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Inside Macintosh: Macintosh Human Interface Guidelines / Part 2 - The Interface Elements


Chapter 8 - Icons

This chapter describes icons, their appearance, and their use in the Macintosh interface. It presents information on how to design icons and general guidelines for designing icons of different sizes and bit depths. This chapter also describes how to customize the standard icons you can provide for your products.

Icons are graphic representations of objects such as documents, storage media, folders, applications, and the Trash. Icons look like their real-world counterparts whenever possible. People can select, open, move, copy, and throw away icons. Figure 8-1 shows some icons displayed in the Finder.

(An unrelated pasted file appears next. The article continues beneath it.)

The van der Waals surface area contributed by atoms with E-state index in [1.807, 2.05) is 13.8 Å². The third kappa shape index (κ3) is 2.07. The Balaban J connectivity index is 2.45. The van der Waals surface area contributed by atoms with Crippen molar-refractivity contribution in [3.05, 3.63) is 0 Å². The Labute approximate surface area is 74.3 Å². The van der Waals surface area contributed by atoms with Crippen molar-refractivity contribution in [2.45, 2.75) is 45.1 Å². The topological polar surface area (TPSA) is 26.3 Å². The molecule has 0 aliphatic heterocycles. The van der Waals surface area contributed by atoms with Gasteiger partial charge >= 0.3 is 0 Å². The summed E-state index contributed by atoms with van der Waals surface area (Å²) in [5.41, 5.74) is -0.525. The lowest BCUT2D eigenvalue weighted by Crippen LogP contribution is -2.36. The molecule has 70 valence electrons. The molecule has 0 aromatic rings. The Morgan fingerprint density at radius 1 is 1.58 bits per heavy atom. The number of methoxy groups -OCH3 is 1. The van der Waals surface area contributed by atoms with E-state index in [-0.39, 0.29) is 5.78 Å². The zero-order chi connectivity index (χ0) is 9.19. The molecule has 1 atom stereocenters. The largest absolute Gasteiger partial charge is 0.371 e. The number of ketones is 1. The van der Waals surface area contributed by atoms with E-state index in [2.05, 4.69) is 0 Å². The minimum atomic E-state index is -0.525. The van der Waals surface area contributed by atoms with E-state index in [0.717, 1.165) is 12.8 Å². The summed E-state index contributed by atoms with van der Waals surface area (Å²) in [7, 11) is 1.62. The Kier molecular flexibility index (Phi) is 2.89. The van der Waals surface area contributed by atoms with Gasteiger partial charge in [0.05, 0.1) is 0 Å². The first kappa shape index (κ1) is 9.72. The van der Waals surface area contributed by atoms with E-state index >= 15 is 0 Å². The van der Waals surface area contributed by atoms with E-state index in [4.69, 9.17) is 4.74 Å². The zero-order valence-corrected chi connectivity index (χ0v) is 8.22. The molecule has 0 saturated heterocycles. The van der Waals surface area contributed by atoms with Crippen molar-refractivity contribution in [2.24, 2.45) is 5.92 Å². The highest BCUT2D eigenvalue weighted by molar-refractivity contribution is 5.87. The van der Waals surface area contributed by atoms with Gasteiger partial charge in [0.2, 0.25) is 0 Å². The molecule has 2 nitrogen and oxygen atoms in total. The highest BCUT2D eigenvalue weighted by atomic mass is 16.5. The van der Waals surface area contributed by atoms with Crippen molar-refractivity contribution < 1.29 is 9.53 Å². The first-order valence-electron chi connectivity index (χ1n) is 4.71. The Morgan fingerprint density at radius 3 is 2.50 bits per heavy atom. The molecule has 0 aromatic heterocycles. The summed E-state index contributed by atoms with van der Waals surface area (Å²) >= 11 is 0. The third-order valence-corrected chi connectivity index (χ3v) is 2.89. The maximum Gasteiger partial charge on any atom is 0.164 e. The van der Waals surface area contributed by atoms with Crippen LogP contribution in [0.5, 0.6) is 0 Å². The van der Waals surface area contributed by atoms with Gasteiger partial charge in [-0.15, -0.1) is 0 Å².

Figure 8-1 Common icons


Chapter Contents
Why Icons Work
Limitations of Icons
Designing Effective Icons
Use Appropriate Metaphors
Think About Worldwide Compatibility
Avoid Text in Icons
Design for the Macintosh Display
Use a Consistent Light Source
Optimize for Your Target Display
Maintain a Consistent Visual Appearance in an Icon Family
Use Icon Elements Consistently
The Finder Icon Family
An Icon Design Process
Black-and-White Icons
Color Icons
Icon Colors
The Apple Icon Color Set
Degradation of the Color Set Across Monitors
Selection Mechanism for Color Icons
Color Labeling Mechanism for Color Icons
Anti-Aliasing
Small Icons
Default and Custom Icons
Application Icons
Document Icons
Stationery Pad Icons
Query Document Icons
Edition Icons
Preferences Icons
Extension Icons
Control Panel Icons
Movable Resource Icons
Keyboard Icons

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